Wondering how the new gTLD registry Punto 2012 managed to get government approval for .bar, even though it’s a protected geographic term in Montenegro under ICANN rules?
At least part of the deal seems to involve a 10-year, $100,000 commitment to fund a school in the tiny Montenegrin city of Bar, judging by a press release today.
The registry will pay $10,000 a year to the school for the duration of its 10-year registry agreement.
It’s a stroke of good fortune for the city. Whilst not a capital city, it’s also a ISO-designated administrative region of the country and therefore protected by the ICANN Applicant Guidebook.
Punto 2012 intends to reserve a few names for the city, and said it hopes residents will use .bar — intended to represent drinking establishments — as a city TLD also.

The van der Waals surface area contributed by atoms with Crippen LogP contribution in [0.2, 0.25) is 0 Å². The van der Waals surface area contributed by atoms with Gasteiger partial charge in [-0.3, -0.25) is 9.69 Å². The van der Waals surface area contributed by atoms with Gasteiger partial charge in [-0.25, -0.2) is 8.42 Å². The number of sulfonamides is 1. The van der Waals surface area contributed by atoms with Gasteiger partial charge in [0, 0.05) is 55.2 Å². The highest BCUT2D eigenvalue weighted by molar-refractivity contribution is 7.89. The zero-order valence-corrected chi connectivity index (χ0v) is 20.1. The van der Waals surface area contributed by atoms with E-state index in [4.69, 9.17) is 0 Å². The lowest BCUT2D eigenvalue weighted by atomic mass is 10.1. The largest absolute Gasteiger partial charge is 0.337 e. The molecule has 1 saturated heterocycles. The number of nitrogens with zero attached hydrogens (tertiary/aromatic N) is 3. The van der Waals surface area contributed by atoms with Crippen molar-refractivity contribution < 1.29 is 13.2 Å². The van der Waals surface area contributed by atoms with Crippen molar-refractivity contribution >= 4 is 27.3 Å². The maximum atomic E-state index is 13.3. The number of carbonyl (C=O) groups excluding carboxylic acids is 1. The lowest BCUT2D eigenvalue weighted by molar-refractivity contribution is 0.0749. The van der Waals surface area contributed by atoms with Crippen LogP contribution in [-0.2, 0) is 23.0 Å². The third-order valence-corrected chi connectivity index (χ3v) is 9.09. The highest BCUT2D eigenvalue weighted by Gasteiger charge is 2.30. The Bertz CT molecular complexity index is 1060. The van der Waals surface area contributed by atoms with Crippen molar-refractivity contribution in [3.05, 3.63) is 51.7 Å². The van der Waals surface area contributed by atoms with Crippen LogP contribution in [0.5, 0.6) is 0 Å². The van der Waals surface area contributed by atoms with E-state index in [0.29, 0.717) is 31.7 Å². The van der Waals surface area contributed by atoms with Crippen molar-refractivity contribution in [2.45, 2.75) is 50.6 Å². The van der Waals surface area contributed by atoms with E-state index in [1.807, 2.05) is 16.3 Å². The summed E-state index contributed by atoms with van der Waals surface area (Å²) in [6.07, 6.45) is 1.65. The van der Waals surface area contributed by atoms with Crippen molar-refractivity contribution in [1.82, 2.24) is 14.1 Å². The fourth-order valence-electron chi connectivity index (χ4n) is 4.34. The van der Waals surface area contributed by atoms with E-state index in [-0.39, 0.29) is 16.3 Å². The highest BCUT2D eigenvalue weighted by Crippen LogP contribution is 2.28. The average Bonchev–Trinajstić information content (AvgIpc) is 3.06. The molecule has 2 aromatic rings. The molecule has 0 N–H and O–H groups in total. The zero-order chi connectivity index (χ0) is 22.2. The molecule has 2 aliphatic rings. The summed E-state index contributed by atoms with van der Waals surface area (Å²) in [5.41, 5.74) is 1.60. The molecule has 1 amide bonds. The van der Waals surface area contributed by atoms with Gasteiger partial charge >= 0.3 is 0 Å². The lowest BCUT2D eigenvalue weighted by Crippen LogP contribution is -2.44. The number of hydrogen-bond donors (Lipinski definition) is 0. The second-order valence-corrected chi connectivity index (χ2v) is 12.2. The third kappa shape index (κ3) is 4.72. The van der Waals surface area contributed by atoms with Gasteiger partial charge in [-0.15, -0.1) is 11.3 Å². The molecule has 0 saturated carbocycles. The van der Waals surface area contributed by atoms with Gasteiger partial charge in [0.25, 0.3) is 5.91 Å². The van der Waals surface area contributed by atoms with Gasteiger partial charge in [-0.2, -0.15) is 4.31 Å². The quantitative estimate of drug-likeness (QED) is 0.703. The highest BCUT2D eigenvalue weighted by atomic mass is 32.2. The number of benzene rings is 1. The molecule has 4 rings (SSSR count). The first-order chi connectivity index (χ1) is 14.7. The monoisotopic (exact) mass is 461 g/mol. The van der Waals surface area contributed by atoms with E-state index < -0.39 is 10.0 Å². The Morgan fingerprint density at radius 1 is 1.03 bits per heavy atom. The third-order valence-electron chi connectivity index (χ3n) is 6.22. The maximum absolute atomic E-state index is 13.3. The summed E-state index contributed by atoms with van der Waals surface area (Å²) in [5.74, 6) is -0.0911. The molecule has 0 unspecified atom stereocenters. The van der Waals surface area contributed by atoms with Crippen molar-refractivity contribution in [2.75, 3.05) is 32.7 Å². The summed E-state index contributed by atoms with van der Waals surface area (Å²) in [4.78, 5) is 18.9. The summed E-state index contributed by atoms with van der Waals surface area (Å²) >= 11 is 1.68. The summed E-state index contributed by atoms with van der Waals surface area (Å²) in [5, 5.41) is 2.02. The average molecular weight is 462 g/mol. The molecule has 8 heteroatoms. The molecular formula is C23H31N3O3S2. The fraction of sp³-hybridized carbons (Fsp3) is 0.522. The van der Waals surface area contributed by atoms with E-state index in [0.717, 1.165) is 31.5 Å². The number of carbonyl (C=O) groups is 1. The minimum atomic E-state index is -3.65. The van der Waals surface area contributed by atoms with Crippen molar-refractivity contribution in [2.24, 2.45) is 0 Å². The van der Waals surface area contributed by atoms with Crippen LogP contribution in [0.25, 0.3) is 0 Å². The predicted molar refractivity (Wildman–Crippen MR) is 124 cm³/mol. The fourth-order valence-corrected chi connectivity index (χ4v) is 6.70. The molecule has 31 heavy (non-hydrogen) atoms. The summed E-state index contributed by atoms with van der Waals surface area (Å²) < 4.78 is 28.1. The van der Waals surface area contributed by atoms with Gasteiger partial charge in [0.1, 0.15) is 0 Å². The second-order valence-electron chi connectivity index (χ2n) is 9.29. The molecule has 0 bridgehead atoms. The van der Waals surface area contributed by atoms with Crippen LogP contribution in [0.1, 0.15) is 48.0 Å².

With a little over 17,000 inhabitants, Bar is likely going to be have one of the smaller city TLDs, and I expect most registrations will in fact come from bars elsewhere in the world.
In related news, as of last Friday there’s only one new gTLD application of the original 1,930 still under ICANN evaluation and it’s .tata, the dot-brand for a massive Indian conglomerate that is also the name of a province in Morocco. Coincidence? Probably not.